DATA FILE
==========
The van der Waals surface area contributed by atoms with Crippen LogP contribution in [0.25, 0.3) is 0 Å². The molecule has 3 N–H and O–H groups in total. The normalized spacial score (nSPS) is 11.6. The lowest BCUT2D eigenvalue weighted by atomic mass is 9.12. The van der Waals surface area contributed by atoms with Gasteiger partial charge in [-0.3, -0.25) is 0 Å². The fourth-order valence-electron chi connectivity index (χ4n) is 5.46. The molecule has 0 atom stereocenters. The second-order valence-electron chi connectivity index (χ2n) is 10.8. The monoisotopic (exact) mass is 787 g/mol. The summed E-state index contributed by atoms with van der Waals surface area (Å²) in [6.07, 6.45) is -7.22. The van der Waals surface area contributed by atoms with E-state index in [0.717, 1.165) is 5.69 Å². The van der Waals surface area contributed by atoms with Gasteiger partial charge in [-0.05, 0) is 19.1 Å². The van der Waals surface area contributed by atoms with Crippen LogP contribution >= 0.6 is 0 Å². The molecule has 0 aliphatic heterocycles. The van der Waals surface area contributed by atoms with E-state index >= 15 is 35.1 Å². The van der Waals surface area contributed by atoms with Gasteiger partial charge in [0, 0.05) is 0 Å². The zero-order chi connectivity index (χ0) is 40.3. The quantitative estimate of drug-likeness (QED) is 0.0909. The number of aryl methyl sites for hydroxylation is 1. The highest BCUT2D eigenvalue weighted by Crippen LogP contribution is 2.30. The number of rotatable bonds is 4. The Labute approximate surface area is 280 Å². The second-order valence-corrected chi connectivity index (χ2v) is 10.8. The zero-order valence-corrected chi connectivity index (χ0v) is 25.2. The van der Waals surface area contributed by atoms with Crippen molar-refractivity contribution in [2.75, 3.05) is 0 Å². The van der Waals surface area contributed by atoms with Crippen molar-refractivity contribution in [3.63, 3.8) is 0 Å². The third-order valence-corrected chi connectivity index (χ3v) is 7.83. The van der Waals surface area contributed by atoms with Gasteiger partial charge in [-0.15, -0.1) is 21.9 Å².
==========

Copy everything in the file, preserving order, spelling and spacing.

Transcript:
The van der Waals surface area contributed by atoms with Crippen LogP contribution in [0.25, 0.3) is 0 Å². The molecule has 3 N–H and O–H groups in total. The normalized spacial score (nSPS) is 11.6. The lowest BCUT2D eigenvalue weighted by atomic mass is 9.12. The van der Waals surface area contributed by atoms with Gasteiger partial charge in [-0.3, -0.25) is 0 Å². The fourth-order valence-electron chi connectivity index (χ4n) is 5.46. The molecule has 0 atom stereocenters. The second-order valence-electron chi connectivity index (χ2n) is 10.8. The monoisotopic (exact) mass is 787 g/mol. The summed E-state index contributed by atoms with van der Waals surface area (Å²) in [6.07, 6.45) is -7.22. The van der Waals surface area contributed by atoms with E-state index in [0.717, 1.165) is 5.69 Å². The van der Waals surface area contributed by atoms with Gasteiger partial charge in [-0.05, 0) is 19.1 Å². The van der Waals surface area contributed by atoms with Crippen LogP contribution >= 0.6 is 0 Å². The molecule has 0 aliphatic heterocycles. The van der Waals surface area contributed by atoms with E-state index >= 15 is 35.1 Å². The van der Waals surface area contributed by atoms with Gasteiger partial charge in [0, 0.05) is 0 Å². The zero-order chi connectivity index (χ0) is 40.3. The quantitative estimate of drug-likeness (QED) is 0.0909. The number of aryl methyl sites for hydroxylation is 1. The highest BCUT2D eigenvalue weighted by Crippen LogP contribution is 2.30. The number of rotatable bonds is 4. The Labute approximate surface area is 280 Å². The second-order valence-corrected chi connectivity index (χ2v) is 10.8. The zero-order valence-corrected chi connectivity index (χ0v) is 25.2. The van der Waals surface area contributed by atoms with Crippen molar-refractivity contribution in [2.75, 3.05) is 0 Å². The van der Waals surface area contributed by atoms with Crippen molar-refractivity contribution in [3.63, 3.8) is 0 Å². The third-order valence-corrected chi connectivity index (χ3v) is 7.83. The van der Waals surface area contributed by atoms with Gasteiger partial charge in [-0.15, -0.1) is 21.9 Å².